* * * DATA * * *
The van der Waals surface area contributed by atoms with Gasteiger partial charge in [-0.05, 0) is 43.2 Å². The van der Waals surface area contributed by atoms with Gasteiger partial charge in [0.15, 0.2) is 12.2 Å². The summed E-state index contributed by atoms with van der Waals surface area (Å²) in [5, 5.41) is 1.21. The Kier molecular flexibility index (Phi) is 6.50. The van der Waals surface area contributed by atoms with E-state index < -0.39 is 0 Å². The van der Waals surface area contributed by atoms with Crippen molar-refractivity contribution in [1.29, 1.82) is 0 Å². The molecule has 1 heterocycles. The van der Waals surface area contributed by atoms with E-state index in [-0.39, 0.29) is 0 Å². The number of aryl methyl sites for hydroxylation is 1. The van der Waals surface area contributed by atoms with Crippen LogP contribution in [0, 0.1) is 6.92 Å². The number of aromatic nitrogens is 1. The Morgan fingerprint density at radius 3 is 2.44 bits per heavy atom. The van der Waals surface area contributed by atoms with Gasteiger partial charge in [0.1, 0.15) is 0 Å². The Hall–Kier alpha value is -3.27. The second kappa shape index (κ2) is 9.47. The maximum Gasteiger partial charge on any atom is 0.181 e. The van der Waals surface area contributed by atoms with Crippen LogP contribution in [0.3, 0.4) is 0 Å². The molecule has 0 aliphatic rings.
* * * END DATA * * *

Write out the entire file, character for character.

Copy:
The van der Waals surface area contributed by atoms with Gasteiger partial charge in [-0.05, 0) is 43.2 Å². The van der Waals surface area contributed by atoms with Gasteiger partial charge in [0.15, 0.2) is 12.2 Å². The summed E-state index contributed by atoms with van der Waals surface area (Å²) in [5, 5.41) is 1.21. The Kier molecular flexibility index (Phi) is 6.50. The van der Waals surface area contributed by atoms with E-state index < -0.39 is 0 Å². The van der Waals surface area contributed by atoms with Crippen molar-refractivity contribution in [1.29, 1.82) is 0 Å². The molecule has 1 heterocycles. The van der Waals surface area contributed by atoms with E-state index in [-0.39, 0.29) is 0 Å². The number of aryl methyl sites for hydroxylation is 1. The van der Waals surface area contributed by atoms with Crippen LogP contribution in [0, 0.1) is 6.92 Å². The number of aromatic nitrogens is 1. The Morgan fingerprint density at radius 3 is 2.44 bits per heavy atom. The van der Waals surface area contributed by atoms with Gasteiger partial charge in [0.1, 0.15) is 0 Å². The Hall–Kier alpha value is -3.27. The second kappa shape index (κ2) is 9.47. The maximum Gasteiger partial charge on any atom is 0.181 e. The van der Waals surface area contributed by atoms with Crippen LogP contribution in [0.3, 0.4) is 0 Å². The molecule has 0 aliphatic rings.